There is in the later decision of Judge inconsistent with the views expressed by him in the case reported in 10 Fed. Rep. In Wilson v. Chickering, the patentee" licensed and empowered plaintiff to manufacture for the term of ten years, * * * and to sell the same; but in case of plaintiff's bankruptcy, the license shall end." In the present suit, the conveyance under which plaintiff claims title, so far as the granting part is concerned, is in the following words: "The party of the first part has sold, assigned, and transferred, and by these presents does sell, assign, and transfer, to the party of the second part, all his right, title, and interest in and to the said improvements as secured to him by letters patent aforesaid. for, to, and in all parts of the United States .and territories lying east of the Rocky Mountains; ... ... ... the same to be held and enjoyed by the said party of the second part within and throughout the above-sllecified territory, but not elsewhere, for his own use and behoof, to the end of the term for which said letters patent were granted." The interpretation of patent conveyances, like that of all otherwritten instruments, is to be according to the intent of the parties as evidenced by the words used. No particular form is required, although there must be some operative words expressing at least an intent to assign in order 1;0 constitute an assignment. Campbell v. Ja'rM8, 18 Blatchf. 107; 2 Fed. Rep. 338. It seems clear from an examination of the facts in the two cases before Judge LoWELL that in the piano case the intention was to reserve to the grantor everything except the right to manufacture and sell lora term of ,10 years, while, in the oil-cup case the grantor intended to transfer all that he had, except, perhaps, ,the right to an extension. There J'jeems no reason, why the decision of Judge LoWELL construing the very instrurnents now before the court should not be followed on this application for a;'prelimiuary injunction, and theplaintiff's motion is therefore granted. ,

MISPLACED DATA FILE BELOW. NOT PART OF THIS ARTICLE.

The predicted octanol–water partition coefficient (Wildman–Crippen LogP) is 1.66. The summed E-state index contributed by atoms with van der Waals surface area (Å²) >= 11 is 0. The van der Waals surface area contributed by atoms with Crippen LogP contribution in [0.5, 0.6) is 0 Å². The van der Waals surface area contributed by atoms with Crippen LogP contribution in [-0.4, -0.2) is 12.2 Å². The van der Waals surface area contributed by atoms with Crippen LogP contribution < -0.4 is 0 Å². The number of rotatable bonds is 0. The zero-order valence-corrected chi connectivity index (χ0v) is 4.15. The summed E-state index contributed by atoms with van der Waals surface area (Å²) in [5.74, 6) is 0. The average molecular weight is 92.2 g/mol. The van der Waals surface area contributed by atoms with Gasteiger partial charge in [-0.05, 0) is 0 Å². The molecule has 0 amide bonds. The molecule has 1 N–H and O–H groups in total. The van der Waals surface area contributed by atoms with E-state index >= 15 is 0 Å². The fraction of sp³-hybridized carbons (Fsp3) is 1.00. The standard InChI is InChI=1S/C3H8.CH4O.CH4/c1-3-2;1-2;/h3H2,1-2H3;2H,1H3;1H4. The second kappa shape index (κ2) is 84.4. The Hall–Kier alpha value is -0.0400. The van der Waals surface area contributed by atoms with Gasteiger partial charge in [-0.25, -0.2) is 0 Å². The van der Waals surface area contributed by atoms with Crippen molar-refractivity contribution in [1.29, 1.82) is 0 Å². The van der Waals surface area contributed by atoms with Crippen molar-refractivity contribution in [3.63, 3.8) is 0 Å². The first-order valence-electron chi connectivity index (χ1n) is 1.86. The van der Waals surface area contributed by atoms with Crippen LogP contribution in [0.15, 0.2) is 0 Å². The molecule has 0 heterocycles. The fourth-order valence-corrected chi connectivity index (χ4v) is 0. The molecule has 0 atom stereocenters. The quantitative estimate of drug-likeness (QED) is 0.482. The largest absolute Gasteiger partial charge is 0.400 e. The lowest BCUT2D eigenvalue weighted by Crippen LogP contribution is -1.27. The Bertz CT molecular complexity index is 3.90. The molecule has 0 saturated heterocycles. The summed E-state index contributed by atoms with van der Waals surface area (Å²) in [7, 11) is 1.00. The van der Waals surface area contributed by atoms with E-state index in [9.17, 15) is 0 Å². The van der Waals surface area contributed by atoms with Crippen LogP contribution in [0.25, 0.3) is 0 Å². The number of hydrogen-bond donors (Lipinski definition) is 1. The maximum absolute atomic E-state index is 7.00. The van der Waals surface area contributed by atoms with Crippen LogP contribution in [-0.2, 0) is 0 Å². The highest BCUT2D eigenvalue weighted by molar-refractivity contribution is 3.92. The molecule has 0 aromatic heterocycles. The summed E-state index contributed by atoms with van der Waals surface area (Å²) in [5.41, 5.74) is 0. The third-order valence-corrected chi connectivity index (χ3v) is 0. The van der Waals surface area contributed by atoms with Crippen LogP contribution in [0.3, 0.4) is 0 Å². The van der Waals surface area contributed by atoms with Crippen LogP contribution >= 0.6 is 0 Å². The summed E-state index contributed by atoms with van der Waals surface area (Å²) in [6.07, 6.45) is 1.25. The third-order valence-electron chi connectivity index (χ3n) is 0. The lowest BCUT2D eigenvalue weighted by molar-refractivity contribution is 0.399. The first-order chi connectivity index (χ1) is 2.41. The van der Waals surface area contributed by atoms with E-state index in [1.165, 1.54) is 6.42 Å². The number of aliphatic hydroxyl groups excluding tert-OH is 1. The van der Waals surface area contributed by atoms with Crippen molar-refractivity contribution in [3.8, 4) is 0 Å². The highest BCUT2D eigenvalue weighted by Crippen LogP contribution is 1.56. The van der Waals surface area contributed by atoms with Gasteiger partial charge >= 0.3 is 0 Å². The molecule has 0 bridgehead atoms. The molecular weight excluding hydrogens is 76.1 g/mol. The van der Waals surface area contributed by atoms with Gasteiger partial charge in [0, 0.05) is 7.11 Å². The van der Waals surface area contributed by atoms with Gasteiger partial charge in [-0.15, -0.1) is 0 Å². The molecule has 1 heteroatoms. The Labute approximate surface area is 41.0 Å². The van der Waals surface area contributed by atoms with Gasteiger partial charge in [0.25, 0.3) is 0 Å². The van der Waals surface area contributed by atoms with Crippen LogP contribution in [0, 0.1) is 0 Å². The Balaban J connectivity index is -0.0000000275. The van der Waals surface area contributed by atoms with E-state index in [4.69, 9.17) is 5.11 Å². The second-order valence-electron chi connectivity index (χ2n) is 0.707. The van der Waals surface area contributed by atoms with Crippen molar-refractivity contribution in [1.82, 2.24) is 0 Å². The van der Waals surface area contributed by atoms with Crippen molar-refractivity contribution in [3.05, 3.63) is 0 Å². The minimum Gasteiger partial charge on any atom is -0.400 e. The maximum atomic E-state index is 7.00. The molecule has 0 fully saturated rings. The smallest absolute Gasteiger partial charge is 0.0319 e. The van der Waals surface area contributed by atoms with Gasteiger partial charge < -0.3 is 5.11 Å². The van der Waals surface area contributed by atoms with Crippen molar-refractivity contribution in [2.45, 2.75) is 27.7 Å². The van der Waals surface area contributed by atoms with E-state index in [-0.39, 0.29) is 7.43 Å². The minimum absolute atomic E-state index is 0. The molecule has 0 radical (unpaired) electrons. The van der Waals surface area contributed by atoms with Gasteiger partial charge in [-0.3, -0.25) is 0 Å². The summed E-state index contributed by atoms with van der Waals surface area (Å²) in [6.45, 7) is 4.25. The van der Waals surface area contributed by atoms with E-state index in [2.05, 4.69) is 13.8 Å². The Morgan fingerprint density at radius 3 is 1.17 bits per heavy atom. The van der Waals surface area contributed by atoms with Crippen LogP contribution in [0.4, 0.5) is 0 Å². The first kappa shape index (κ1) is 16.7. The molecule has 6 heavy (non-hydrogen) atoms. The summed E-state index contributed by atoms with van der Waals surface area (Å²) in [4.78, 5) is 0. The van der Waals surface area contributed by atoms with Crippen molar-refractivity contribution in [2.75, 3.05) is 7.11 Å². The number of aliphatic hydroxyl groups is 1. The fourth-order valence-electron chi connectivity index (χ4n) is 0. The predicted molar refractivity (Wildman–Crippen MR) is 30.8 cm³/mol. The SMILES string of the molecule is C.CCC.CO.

und another v.
Co. and others.
«(Jircuit Court, D. Connecticut.
PATENTS FOR Il!tVENTIONs-NOVELTY-CI,ASPS.
The plaintiff claimed under letters patent No. 826,357, issued to Jacob J. UnbeheAd, for a clasp. "a flexible tongue support consisting of two plates superimposed one upon the other. and connected together by a metallic band embracing the said plates at one end thereof." Also, "in a clasp, a flexible tongue support of two plates provided wHh corresponding slots. and a metallic band passmg through the said slots and embracing the rear end portions" of the pl ates to tie the same together. .. Held, that the band de· scribed in these claims is not a patentable noveltv.
Plaintiff claims under letters patent No. 326.357, granted September 15. 1885, to JacobJ. Unbehend, for a clasp or buckle especil1llY adapted to arctic over-shoes. Tpe plain$iff's device is a buckle in which the tongue is hung in other, with on recesses between two plates, one superimposed on each side of the recesses, to prevent lateral motion. and to retain the hinge-